1. Aug 18, 2004

### Alkatran

I'll start by saying that I'm not a teacher, and I've had a lot of problems with how my teachers mark.

Do you think that a question should be graded on the work done? The final answer? The ingenuity? etc etc...

I personnaly think that the final answer should be worth a minimal amount, the main thing to analyse is the work. If a student makes a mistake on step 1 but uses the answers they found from Step 1 correctly through step 10, do they really deserve a 0? Why would you give someone who had it right until step 9 more points?

A good example of this is actually from one of my geography tests. We had to draw a population graph. At the very top of my page I wrote:
F(x) = x/20 000 (where 20 000 is the total population)
What did I get on the question? 0. Because I was supposed to divide men by the male population and women by the female. ONE mistake made it so the rest of the (correct) work, such as the layout of the graph, the age groups, etc. Wrong. If I had merged 2 age groups I would have had 19/20.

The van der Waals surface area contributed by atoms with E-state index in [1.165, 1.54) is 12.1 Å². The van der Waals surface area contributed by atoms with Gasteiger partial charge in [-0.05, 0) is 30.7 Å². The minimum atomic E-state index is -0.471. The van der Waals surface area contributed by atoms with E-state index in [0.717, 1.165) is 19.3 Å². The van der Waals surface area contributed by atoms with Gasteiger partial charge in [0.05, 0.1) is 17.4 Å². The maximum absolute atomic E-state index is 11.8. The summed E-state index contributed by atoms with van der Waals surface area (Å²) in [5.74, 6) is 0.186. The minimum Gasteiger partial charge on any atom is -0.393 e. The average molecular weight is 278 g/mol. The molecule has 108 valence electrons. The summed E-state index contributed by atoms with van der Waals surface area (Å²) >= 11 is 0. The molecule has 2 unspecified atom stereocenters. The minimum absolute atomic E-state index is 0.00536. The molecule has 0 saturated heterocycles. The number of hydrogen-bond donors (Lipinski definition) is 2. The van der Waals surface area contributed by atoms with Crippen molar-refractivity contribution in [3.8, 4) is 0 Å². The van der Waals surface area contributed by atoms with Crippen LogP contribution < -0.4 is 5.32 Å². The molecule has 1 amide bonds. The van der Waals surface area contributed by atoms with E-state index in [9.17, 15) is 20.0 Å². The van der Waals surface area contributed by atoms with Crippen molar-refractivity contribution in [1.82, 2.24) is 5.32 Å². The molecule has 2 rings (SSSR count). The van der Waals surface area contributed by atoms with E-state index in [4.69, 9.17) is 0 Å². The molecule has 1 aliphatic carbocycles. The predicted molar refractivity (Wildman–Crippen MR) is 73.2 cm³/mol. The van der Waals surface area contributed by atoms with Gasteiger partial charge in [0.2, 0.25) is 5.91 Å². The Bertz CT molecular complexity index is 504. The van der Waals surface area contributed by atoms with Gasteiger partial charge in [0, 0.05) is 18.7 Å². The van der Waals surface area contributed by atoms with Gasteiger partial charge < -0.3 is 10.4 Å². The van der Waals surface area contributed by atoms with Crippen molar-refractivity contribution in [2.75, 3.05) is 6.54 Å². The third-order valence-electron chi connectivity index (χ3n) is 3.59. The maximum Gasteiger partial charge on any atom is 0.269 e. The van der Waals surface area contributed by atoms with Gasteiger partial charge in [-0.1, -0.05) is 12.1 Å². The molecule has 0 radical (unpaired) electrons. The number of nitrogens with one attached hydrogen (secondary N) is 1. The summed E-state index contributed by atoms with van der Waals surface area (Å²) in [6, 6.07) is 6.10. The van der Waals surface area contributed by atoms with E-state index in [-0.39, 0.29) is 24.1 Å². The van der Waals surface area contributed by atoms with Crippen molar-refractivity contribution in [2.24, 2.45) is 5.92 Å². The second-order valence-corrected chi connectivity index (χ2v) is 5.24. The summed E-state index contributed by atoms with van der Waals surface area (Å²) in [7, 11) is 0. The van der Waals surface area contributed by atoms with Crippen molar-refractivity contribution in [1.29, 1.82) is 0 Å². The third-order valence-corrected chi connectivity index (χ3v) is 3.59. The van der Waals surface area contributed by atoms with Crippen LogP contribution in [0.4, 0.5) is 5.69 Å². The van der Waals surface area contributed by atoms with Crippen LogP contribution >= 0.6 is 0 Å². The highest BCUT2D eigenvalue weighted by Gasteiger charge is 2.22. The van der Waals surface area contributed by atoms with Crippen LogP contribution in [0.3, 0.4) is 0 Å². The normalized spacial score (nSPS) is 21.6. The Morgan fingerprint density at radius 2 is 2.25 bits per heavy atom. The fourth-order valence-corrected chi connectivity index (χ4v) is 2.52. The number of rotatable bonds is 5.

I also think ingenuity is worth marking, but not extensively. If a student can find a shortcut around a large problem, way to go. But if the problem says you have to do it one way, don't do it.

I could go on, but I want to hear what others think first.

2. Aug 18, 2004

### chroot

Staff Emeritus
Generally, work should be graded with as high a granularity as is feasible. You can break any problem down into a set of sub-problems -- did the student use the right formula? did the student manipulate that formula properly? did the student make any arithmetic mistakes? each of which should be given its own grade. In that way, a student who does exactly 56.5% of a problem's work should be given exactly 56.5% of the problem's points.

The difficulty is that the teacher or TA often just doesn't have the time to grade to this level of granularity. They simply mark entire questions correct or incorrect based on their final answers to save time. While this is essentially the same as rounding a student's score down, as long as it's done consistently to every student it won't make a difference. Few college professors assign final semester grades by raw percentages anyway.

- Warren

3. Aug 18, 2004

### e(ho0n3